organizational and environmental uncertainties that give companies an
option to provide training and developmental opportunities (coupled with
appraisal review functions) to employees first, in the interest of the
organization; and secondly, for the benefit of the employee. A hallmark
of advanced states of the concept would incorporate greater involvement
of employees in formulating their career destiny. Some support has been
provided by a few studies that have been done on the association of
career management and career development. For instance, a study by Noe
(1996) attempted to identify the relationships between career
management, employee development, and employee performance. The study
findings indicated a voluntary increase in development activities and
exploratory behaviour, with age, position, and a manager's support
for development, as significant contributors with respect to career
management process. A third stream of the career management--career
development literature is the construct of 'career
plateau'--emerged in the late 1980s (Evans and Gilbert 1984;
Gerpott and Dorsch 1987; Elass and Ralston 1989). The basic tenet is
that employees care about their careers, but because of certain
institutional properties (e.g., downsizing, lack of hierarchical job
positions) or personal attributes (i.e., age, retired) traditional
career progression (as promotions) may be less meaningful. To ameliorate
dysfunctional work responses such as poor morale, low job satisfaction,
work stress, and overall feelings of job stagnation, some organizations
(and particularly those in low unemployment regimes) have moved from a
position of abandoning involvement in managing employees' careers.
By becoming more proactive with appropriate HRM practices employee
perceptions of blocked career opportunities can be diminished. For
instance, redesigning jobs to better match with the job incumbent's
skills and competencies as well as providing learning opportunities has
been a potential for greater levels of job satisfaction, stronger
attendance patterns, and career challenges to be developed. These
notions provide support for hypothesis H2.
H2: Career management is associated with career development.
Career Development and Job Satisfaction
The importance of ensuring participants satisfaction with career
aspirations is attracting the attention of HRM practitioners. This
interest is being promoted because relatively little is known about how
managerial and professional staff experience career development
initiatives (McCracken 2002; Rutherford 2005). Indeed, there is emerging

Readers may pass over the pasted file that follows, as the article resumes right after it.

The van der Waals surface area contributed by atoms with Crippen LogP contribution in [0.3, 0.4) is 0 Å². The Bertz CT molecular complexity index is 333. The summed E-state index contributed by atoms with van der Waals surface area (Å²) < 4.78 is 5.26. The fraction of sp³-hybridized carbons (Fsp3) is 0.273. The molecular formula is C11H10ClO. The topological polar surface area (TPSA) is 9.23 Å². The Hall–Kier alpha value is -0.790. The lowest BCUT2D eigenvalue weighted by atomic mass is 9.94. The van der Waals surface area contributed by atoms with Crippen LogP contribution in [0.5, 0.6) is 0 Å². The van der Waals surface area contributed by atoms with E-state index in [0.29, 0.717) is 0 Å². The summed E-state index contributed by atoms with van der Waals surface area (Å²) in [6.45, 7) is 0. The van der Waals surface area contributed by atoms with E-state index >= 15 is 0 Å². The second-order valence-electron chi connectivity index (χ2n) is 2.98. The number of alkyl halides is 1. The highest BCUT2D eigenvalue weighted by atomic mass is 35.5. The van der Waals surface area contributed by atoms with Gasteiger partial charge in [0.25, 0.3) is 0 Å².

evidence that while there are a few reported instances there are growing
numbers of UK and US organizations that are implementing practices to
support managerial and professional women in career development
programmes to achieve their promotion to senior positions (Burke et al.
2006). In addition to the primary aim of supporting women's career
advancements an important objective of these training and development
activities is to improve job satisfaction and general well-being.
There is a great deal of literature to support a premise that
career development and job satisfaction are related. An early, broadly
based perspective suggesting a link between these two constructs was
given by Gregson (1987) who contended that an emotional state of job
satisfaction can develop from self-appraisal of experiencing job
activity and achieved task results. Other social scientists have
suggested a close connection between work and affective responses. For
instance Noe (1996) posited job satisfaction as the pleasurable feeling
of believing a strong connection between doing the work and attaining
valued judgements. And more recently, Lau and Tan (2003), Koh and Boo
(2004) as well as Burke et al. (2006) have presented compelling evidence
to demonstrate that HRM practices that promote the involvement of
members in workplace arrangements are likely to be associated with
favourable outcomes (e.g., ethical orientations, fewer psychosomatic
symptoms, less emotional exhaustion, higher states of job satisfaction).
A closer relationship between variables of the advanced conceptual
arrangement was envisaged by Jepsen and Sheu (2003) who commented that
the extent of liking a job is an universal aspect of career development.
And recently, evidence has emerged (Chen et al. 2004) to expressly
demonstrate that career development programmes have potential to
influence job satisfaction. To further corroborate the linkage between
career development and job satisfaction, hypothesis H3 is advanced.
H3: Career development will be related to job satisfaction.
Career Development and Career Commitment Career commitment has been
reported as an important outcome of career development initiatives.
Commitment, which is influenced by both personal predispositions and
organizational interventions (Wiener 1982), is an important and
desirable condition for managers. Indeed, career commitment, that has
been defined by Hall (1976) as the strength of one's motivation to
work in a chosen career role has linkages with organizational features
like intention to turnover, firm profitability, employee absenteeism,
job satisfaction, and work ethics (Mowday et al. 1982; Sims and Kroeck
1994; Saks et al. 1996; Benkhoff 1997). Further, Colarelli and Bishop
(1990) contend that career commitment is characterized by the